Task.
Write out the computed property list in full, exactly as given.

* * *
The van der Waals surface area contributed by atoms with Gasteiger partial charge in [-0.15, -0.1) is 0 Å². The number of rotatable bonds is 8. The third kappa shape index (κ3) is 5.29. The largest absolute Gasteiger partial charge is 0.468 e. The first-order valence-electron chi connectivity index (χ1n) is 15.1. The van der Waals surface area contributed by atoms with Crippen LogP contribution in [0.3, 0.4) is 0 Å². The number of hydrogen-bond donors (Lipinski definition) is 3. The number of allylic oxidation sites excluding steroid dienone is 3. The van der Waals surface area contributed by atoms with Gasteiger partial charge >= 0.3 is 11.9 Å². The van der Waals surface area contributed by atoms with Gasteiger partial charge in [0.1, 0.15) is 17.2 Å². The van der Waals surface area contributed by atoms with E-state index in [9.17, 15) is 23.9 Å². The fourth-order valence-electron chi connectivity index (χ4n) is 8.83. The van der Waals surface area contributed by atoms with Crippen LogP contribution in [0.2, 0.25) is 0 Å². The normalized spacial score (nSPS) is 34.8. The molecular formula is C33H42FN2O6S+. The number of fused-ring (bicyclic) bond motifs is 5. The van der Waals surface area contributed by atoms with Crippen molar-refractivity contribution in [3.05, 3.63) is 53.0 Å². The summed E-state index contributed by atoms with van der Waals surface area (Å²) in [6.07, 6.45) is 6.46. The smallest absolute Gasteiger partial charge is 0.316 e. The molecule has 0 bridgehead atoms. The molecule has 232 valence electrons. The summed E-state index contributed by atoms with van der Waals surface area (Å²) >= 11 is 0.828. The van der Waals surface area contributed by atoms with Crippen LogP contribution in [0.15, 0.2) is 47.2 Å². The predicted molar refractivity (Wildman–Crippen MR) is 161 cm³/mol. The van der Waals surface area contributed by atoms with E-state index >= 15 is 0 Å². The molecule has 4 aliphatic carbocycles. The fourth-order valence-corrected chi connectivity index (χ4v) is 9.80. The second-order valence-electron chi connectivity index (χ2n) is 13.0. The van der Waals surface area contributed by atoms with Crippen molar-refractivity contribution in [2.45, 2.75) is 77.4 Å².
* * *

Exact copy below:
The van der Waals surface area contributed by atoms with Gasteiger partial charge in [-0.15, -0.1) is 0 Å². The number of rotatable bonds is 8. The third kappa shape index (κ3) is 5.29. The largest absolute Gasteiger partial charge is 0.468 e. The first-order valence-electron chi connectivity index (χ1n) is 15.1. The van der Waals surface area contributed by atoms with Crippen LogP contribution in [0.3, 0.4) is 0 Å². The number of hydrogen-bond donors (Lipinski definition) is 3. The number of allylic oxidation sites excluding steroid dienone is 3. The van der Waals surface area contributed by atoms with Gasteiger partial charge >= 0.3 is 11.9 Å². The van der Waals surface area contributed by atoms with Gasteiger partial charge in [0.1, 0.15) is 17.2 Å². The van der Waals surface area contributed by atoms with E-state index in [9.17, 15) is 23.9 Å². The fourth-order valence-electron chi connectivity index (χ4n) is 8.83. The van der Waals surface area contributed by atoms with Crippen LogP contribution in [0.2, 0.25) is 0 Å². The normalized spacial score (nSPS) is 34.8. The molecular formula is C33H42FN2O6S+. The number of fused-ring (bicyclic) bond motifs is 5. The van der Waals surface area contributed by atoms with Crippen molar-refractivity contribution in [3.05, 3.63) is 53.0 Å². The summed E-state index contributed by atoms with van der Waals surface area (Å²) in [6.07, 6.45) is 6.46. The smallest absolute Gasteiger partial charge is 0.316 e. The molecule has 0 bridgehead atoms. The molecule has 232 valence electrons. The summed E-state index contributed by atoms with van der Waals surface area (Å²) >= 11 is 0.828. The van der Waals surface area contributed by atoms with Crippen LogP contribution in [0.15, 0.2) is 47.2 Å². The predicted molar refractivity (Wildman–Crippen MR) is 161 cm³/mol. The van der Waals surface area contributed by atoms with E-state index >= 15 is 0 Å². The molecule has 4 aliphatic carbocycles. The fourth-order valence-corrected chi connectivity index (χ4v) is 9.80. The second-order valence-electron chi connectivity index (χ2n) is 13.0. The van der Waals surface area contributed by atoms with Crippen molar-refractivity contribution in [2.45, 2.75) is 77.4 Å².